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Office to Become Fully Open XML Compliant (at last)

The Standards Blog - Yesterday, Microsoft made an unobtrusive announcement that brings a degree of closure to a seven year long epic battle between some of the largest technology companies in the world.  The same saga pitted open source advocates against proprietary vendors, and for the first time brought the importance of technical standards to the attention of millions of people around the world, and at the center of the action were Microsoft and IBM, the latter supported by Google and Oracle, among other allies. 

 
The standards in question described the format specifications that can allow documents created by one proprietary software product to be opened, edited and saved in another.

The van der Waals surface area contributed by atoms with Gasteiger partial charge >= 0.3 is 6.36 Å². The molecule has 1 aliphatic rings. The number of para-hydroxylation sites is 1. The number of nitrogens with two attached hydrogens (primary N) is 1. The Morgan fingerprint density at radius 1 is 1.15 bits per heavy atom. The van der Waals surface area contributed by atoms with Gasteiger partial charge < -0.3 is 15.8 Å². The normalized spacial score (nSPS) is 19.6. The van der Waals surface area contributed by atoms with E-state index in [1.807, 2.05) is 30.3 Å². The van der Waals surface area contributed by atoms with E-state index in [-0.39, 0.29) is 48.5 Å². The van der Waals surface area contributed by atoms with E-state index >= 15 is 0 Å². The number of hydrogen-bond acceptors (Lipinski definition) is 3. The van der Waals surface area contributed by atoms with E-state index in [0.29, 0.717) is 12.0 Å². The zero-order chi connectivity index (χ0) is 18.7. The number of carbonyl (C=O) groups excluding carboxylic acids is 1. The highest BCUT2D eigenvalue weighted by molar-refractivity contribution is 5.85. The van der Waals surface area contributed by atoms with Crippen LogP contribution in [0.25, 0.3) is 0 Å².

More specifically, the battle had been joined between the supporters of the Open Document Format – ODF for short – developed by OASIS, and then adopted by ISO/IEC, and a format developed and promoted by Microsoft, called Open XML, which it contributed to ECMA for adoption before also being submitted to ISO/IEC. In due course, Open XML was adopted as well, but only after a global battle that, improbably, even inspired a public protest on the sidewalks outside a standards committee meeting.

The heat of the action mostly occurred between the summer of 2005, when Massachusetts first endorsed ODF, and the end of 2008, the year that Open XML became an ISO/IEC standard, and inspired tens of thousands of news articles and blog posts (you can find my 284 stories on this topic here, and a partially completed book telling the story here).